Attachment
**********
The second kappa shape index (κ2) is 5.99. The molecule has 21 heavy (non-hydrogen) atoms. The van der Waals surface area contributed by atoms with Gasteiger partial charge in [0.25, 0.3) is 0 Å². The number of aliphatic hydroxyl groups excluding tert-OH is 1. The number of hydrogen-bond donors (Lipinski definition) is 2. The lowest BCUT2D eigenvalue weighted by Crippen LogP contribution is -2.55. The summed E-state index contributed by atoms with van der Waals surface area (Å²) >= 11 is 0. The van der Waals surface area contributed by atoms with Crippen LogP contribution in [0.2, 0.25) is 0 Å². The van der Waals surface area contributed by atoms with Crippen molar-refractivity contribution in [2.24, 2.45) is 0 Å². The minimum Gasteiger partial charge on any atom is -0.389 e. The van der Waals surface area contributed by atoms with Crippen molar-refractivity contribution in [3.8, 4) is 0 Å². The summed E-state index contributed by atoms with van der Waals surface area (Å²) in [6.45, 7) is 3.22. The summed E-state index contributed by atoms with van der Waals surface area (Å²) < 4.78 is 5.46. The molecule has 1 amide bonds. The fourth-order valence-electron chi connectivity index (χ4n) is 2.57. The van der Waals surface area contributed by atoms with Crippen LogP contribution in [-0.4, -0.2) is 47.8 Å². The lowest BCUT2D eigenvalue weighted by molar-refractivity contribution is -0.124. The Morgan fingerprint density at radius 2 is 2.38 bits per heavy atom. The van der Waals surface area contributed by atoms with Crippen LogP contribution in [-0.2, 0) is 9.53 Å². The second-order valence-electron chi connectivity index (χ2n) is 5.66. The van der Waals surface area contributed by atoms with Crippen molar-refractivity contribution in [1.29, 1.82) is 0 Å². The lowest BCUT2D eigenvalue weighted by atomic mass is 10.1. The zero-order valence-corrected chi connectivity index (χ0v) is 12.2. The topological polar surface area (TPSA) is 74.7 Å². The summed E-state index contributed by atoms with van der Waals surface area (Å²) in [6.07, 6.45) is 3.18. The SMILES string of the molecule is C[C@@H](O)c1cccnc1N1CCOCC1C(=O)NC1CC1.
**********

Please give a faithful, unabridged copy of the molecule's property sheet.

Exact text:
The second kappa shape index (κ2) is 5.99. The molecule has 21 heavy (non-hydrogen) atoms. The van der Waals surface area contributed by atoms with Gasteiger partial charge in [0.25, 0.3) is 0 Å². The number of aliphatic hydroxyl groups excluding tert-OH is 1. The number of hydrogen-bond donors (Lipinski definition) is 2. The lowest BCUT2D eigenvalue weighted by Crippen LogP contribution is -2.55. The summed E-state index contributed by atoms with van der Waals surface area (Å²) >= 11 is 0. The van der Waals surface area contributed by atoms with Crippen LogP contribution in [0.2, 0.25) is 0 Å². The van der Waals surface area contributed by atoms with Crippen molar-refractivity contribution in [2.24, 2.45) is 0 Å². The minimum Gasteiger partial charge on any atom is -0.389 e. The van der Waals surface area contributed by atoms with Crippen molar-refractivity contribution in [3.8, 4) is 0 Å². The summed E-state index contributed by atoms with van der Waals surface area (Å²) in [6.45, 7) is 3.22. The summed E-state index contributed by atoms with van der Waals surface area (Å²) < 4.78 is 5.46. The molecule has 1 amide bonds. The fourth-order valence-electron chi connectivity index (χ4n) is 2.57. The van der Waals surface area contributed by atoms with Crippen LogP contribution in [-0.4, -0.2) is 47.8 Å². The lowest BCUT2D eigenvalue weighted by molar-refractivity contribution is -0.124. The Morgan fingerprint density at radius 2 is 2.38 bits per heavy atom. The van der Waals surface area contributed by atoms with Crippen LogP contribution in [-0.2, 0) is 9.53 Å². The second-order valence-electron chi connectivity index (χ2n) is 5.66. The van der Waals surface area contributed by atoms with Crippen molar-refractivity contribution in [1.29, 1.82) is 0 Å². The lowest BCUT2D eigenvalue weighted by atomic mass is 10.1. The zero-order valence-corrected chi connectivity index (χ0v) is 12.2. The topological polar surface area (TPSA) is 74.7 Å². The summed E-state index contributed by atoms with van der Waals surface area (Å²) in [6.07, 6.45) is 3.18. The SMILES string of the molecule is C[C@@H](O)c1cccnc1N1CCOCC1C(=O)NC1CC1.